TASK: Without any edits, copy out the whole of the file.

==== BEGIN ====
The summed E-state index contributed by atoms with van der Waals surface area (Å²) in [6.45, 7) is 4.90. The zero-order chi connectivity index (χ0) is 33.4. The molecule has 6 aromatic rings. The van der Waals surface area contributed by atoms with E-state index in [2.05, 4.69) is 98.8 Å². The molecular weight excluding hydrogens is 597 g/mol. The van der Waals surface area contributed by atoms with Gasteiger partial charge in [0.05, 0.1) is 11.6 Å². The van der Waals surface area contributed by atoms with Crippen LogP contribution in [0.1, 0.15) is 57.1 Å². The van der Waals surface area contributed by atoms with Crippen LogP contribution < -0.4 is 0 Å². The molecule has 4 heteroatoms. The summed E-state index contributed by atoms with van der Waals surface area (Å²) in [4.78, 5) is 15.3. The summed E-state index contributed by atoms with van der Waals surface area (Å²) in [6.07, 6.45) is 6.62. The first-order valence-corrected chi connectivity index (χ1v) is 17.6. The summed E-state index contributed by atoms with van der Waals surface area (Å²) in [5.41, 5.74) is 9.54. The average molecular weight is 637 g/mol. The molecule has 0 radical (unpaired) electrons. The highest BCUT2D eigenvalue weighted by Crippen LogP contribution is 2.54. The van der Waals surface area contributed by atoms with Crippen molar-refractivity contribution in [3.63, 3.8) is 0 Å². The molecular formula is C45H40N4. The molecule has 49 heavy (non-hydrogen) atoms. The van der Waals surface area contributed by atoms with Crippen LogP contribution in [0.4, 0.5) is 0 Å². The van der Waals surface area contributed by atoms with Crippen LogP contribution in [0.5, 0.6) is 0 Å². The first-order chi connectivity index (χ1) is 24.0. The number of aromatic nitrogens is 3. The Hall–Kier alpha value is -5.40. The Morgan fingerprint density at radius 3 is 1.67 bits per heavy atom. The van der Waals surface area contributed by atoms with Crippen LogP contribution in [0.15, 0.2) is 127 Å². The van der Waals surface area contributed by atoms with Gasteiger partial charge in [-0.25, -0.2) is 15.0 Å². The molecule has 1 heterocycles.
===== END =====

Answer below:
The summed E-state index contributed by atoms with van der Waals surface area (Å²) in [6.45, 7) is 4.90. The zero-order chi connectivity index (χ0) is 33.4. The molecule has 6 aromatic rings. The van der Waals surface area contributed by atoms with E-state index in [2.05, 4.69) is 98.8 Å². The molecular weight excluding hydrogens is 597 g/mol. The van der Waals surface area contributed by atoms with Gasteiger partial charge in [0.05, 0.1) is 11.6 Å². The van der Waals surface area contributed by atoms with Crippen LogP contribution in [0.1, 0.15) is 57.1 Å². The van der Waals surface area contributed by atoms with Crippen LogP contribution < -0.4 is 0 Å². The molecule has 4 heteroatoms. The summed E-state index contributed by atoms with van der Waals surface area (Å²) in [4.78, 5) is 15.3. The summed E-state index contributed by atoms with van der Waals surface area (Å²) in [6.07, 6.45) is 6.62. The first-order valence-corrected chi connectivity index (χ1v) is 17.6. The summed E-state index contributed by atoms with van der Waals surface area (Å²) in [5.41, 5.74) is 9.54. The average molecular weight is 637 g/mol. The molecule has 0 radical (unpaired) electrons. The highest BCUT2D eigenvalue weighted by Crippen LogP contribution is 2.54. The van der Waals surface area contributed by atoms with Crippen molar-refractivity contribution in [3.63, 3.8) is 0 Å². The molecular formula is C45H40N4. The molecule has 49 heavy (non-hydrogen) atoms. The van der Waals surface area contributed by atoms with Crippen LogP contribution in [0.4, 0.5) is 0 Å². The van der Waals surface area contributed by atoms with Crippen LogP contribution in [0.5, 0.6) is 0 Å². The first-order chi connectivity index (χ1) is 24.0. The number of aromatic nitrogens is 3. The Hall–Kier alpha value is -5.40. The Morgan fingerprint density at radius 3 is 1.67 bits per heavy atom. The van der Waals surface area contributed by atoms with Crippen LogP contribution in [0.15, 0.2) is 127 Å². The van der Waals surface area contributed by atoms with Gasteiger partial charge in [-0.25, -0.2) is 15.0 Å². The molecule has 1 heterocycles.